Xi Jinping and Ma Ying-jeou make respectful comments at carefully managed talks
Leaders of political rivals Taiwan and China met on Saturday for the first time in more than 60 years for talks that come amid rising anti-Beijing sentiment on the self-ruled democratic island and weeks ahead of elections there.
The talks between China president Xi Jinping and Taiwan president Ma Ying-jeou, the first such meeting since China’s civil war ended in 1949, are being held at a luxury hotel in the neutral venue of Singapore.
Moving into a meeting room, Mr Xi, speaking first and sitting opposite Mr Ma, said Chinese people on the two sides of the Taiwan Strait had the ability and wisdom to solve their own problems.
“No force can pull us apart,” Mr Xi said. “We are one family.”
In response, Mr Ma said he was determined to promote peace across the Taiwan Strait and that relations should be based on sincerity, wisdom and patience.
Mr Ma also asked Mr Xi indirectly to respect Taiwan’s democracy.
“Both sides should respect each other’s values and way of life,” he said.
China’s Nationalists, also known as the Kuomintang (KMT), retreated to Taiwan after losing the civil war to the Communists, who are still in charge in Beijing.
The mainland has never renounced the use of force to bring what it considers a breakaway province under its control.
The meeting comes ahead of presidential and parliamentary elections on Taiwan which the independence-leaning Democratic Progressive Party (DPP) is favoured to win, something Beijing is desperate to avoid.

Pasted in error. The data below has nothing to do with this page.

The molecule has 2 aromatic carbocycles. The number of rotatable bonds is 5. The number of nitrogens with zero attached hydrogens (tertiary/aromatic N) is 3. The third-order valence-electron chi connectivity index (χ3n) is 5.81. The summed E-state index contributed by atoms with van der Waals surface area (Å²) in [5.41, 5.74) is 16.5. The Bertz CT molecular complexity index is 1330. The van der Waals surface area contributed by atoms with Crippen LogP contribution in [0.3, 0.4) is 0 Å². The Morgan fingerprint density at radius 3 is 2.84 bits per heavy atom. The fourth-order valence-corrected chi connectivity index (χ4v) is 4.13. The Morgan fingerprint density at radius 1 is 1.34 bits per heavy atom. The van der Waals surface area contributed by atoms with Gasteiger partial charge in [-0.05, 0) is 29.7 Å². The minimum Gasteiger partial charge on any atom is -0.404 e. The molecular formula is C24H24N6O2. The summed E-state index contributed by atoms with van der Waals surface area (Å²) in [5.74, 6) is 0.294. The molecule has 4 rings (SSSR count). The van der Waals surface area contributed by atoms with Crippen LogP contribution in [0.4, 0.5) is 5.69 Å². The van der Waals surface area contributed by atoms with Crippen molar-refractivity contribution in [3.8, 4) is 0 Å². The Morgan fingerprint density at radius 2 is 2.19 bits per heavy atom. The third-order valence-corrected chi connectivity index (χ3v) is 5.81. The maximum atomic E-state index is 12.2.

While bilateral trade, investment and tourism have blossomed – particularly since Mr Ma and his KMT took power in 2008 – there is deep suspicion on both sides and no progress has been made on any sort of political settlement.
No agreements are expected in what is seen as a highly symbolic get-together in Singapore, a largely ethnic Chinese city-state that has maintained good ties with both for decades.
Protocol problems loom large for democratic Taiwan and autocratic China.
China’s Taiwan Affairs Office said the two men would address each other as “mister”, presumably to avoid calling each other “president”, as neither officially recognises the other as head of state.
Further underscoring the sensitivities in China, state television only showed Mr Xi’s comments live, cutting away when Mr Ma began to speak, prompting a flurry of complaints on Chinese social media about censorship.
The meeting comes as Mr Xi hopes to cement his place among China’s pantheon of great leaders and Mr Ma, stepping down next year due to term limits, tries to shape his legacy marred by growing anti-Beijing feeling in Taiwan.
“At this historic juncture of a meeting between leaders from both sides of Taiwan Strait, we genuinely hope that both sides can show sincerity, demonstrate goodwill, meet each other half way and confront their difficulties,” China’s official People’s Daily wrote on Saturday.
While China is laudatory, concerns have been raised in Taiwan.
DDP leader and presidential candidate Tsai Ing-wen, in a statement on her Facebook page, said the meeting could only be considered historic if it was able to express respect for Taiwan’s democracy and that there should be no preconditions for the peaceful and stable development of ties with China.
“We will wait and see if this can be achieved. I want to again remind President Ma that if he cannot do this then the people of Taiwan will be very disappointed,” she said.